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Monday, April 17, 2017

World War One letters to the editor in Kansas City Star

Curious as to why (?) there was no mention of President Eisenhower in the Kansas City Star report about the tribute to World War One. Giving the coverage the benefit of the doubt, perhaps the omission in this article was just an oversight?  https://www.eisenhower.archives.gov/

The World War I Museum and Memorial in Kansas City hosted the national WWI centennial observance on morning of April 6, 2017, in Kansas City. Foreign dignitaries from 27 countries joined elected officials and regular Americans from 26 states under an azure sky with no rain to hear words and songs from another era.

Reported in the Kansas City Star
A century after the United States took the leap and joined the European Allies in the slaughterhouse that was World War I, the nation and the world gathered in Kansas City to contemplate the ordeal and the changes it wrought.

“We still live in the long shadow of World War I in every part of our lives,” said retired Col. Robert J. Dalessandro, chairman of the United States World War One Centennial Commission.
By Matt Campbell, Katy Bergen and Scott Canon


Read more here: http://www.kansascity.com/news/local/article143057334.html#storylink=cpy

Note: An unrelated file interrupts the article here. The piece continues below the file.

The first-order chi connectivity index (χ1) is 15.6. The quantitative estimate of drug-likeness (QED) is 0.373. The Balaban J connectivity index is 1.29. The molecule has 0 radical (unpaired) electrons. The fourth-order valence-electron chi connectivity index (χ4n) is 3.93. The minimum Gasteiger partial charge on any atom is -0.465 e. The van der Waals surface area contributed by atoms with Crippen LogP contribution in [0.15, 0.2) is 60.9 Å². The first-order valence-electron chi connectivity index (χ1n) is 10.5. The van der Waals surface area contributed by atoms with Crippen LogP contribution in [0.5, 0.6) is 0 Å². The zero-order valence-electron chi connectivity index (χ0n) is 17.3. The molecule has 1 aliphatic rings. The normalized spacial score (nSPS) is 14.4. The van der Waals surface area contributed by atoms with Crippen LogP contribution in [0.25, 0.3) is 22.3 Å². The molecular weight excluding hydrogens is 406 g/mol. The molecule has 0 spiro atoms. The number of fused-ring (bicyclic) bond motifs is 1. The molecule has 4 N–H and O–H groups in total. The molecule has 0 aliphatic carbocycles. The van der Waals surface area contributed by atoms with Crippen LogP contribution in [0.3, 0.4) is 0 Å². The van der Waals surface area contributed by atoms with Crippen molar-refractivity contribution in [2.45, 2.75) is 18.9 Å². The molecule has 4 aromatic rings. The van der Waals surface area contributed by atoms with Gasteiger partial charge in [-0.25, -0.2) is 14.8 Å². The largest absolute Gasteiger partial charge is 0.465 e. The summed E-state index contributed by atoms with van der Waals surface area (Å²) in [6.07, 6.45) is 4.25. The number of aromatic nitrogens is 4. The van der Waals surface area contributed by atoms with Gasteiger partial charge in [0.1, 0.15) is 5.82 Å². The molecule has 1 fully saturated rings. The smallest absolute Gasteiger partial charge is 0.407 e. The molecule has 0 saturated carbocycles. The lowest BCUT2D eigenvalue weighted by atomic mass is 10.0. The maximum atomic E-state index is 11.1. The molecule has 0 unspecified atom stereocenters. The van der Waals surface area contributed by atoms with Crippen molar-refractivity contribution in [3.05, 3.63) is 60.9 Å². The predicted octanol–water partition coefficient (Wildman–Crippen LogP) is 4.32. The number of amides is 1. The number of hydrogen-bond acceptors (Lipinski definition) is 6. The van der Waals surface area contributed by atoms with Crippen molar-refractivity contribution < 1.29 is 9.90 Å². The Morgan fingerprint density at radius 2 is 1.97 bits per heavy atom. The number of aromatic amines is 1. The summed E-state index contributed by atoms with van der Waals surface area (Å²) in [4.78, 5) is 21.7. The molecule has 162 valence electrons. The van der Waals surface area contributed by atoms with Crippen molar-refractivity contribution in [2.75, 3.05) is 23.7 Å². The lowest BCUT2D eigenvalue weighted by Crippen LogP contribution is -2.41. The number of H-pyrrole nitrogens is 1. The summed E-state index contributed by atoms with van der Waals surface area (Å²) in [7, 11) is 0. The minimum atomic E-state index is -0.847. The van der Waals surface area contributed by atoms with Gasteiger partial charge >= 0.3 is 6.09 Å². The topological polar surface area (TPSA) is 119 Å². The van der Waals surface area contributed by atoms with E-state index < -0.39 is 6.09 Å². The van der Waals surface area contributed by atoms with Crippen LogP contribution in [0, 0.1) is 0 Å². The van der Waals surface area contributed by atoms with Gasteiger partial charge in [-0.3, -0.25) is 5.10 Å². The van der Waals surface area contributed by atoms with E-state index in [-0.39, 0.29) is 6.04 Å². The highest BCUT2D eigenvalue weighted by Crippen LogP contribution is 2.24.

https://www.theworldwar.org/
Image result for Kansas City Star logo
Great WWI tribute- letters

For almost 100 years, the community of Kansas City has played a leading role in honoring the brave men and women who sacrificed so much on behalf of freedom and liberty. As the artistic director of the recent National World War I centennial event, I wanted to acknowledge that commitment by featuring some of the many wonderful actors, designers and musicians from the local artistic community.

I would like offer my most sincere thanks to speakers John Rensenhouse, Carla Noack, Dale Morehouse and Victor Raider-Wexler; musicians Matt Rombaum, Samantha Gossard, Alla Wijnands and Bram Wijnands; the Kansas City Symphony; the Lyric Opera of Kansas City; and the students from the UMKC Theatre program.

Their extraordinary talent and generosity of spirit made the centennial event such a moving and memorable experience.

Edward Bilous, Artistic Director
World War I Centennial, New York


For the last few years, the National World War I Museum and Memorial has done yeoman’s service in reminding us of the importance of the Great War, both in its exhibits and its programming.

It again showed its worth last Thursday, as it hosted the national observance of the 100th anniversary of the American entry into the war in conjunction with the National WWI Centennial Commission. The blend of words and music from 1917 was an excellent tribute to those who served.

I like to think that my great-uncles — one Army, one Navy in the war — would have been pleased with the tribute.

The centennial continues, and one can expect the museum to carry on with the mission of explaining how the first world war changed the world and continues to affect us today.

Blair D. Tarr , Kansas World War I
Centennial Committee
Topeka KS

No mention of President Eisenhower in an otherwise impressive tribute to World War One- seems to be a significant oversight and a misunderstanding of American presidential history. (Just my opinion.)

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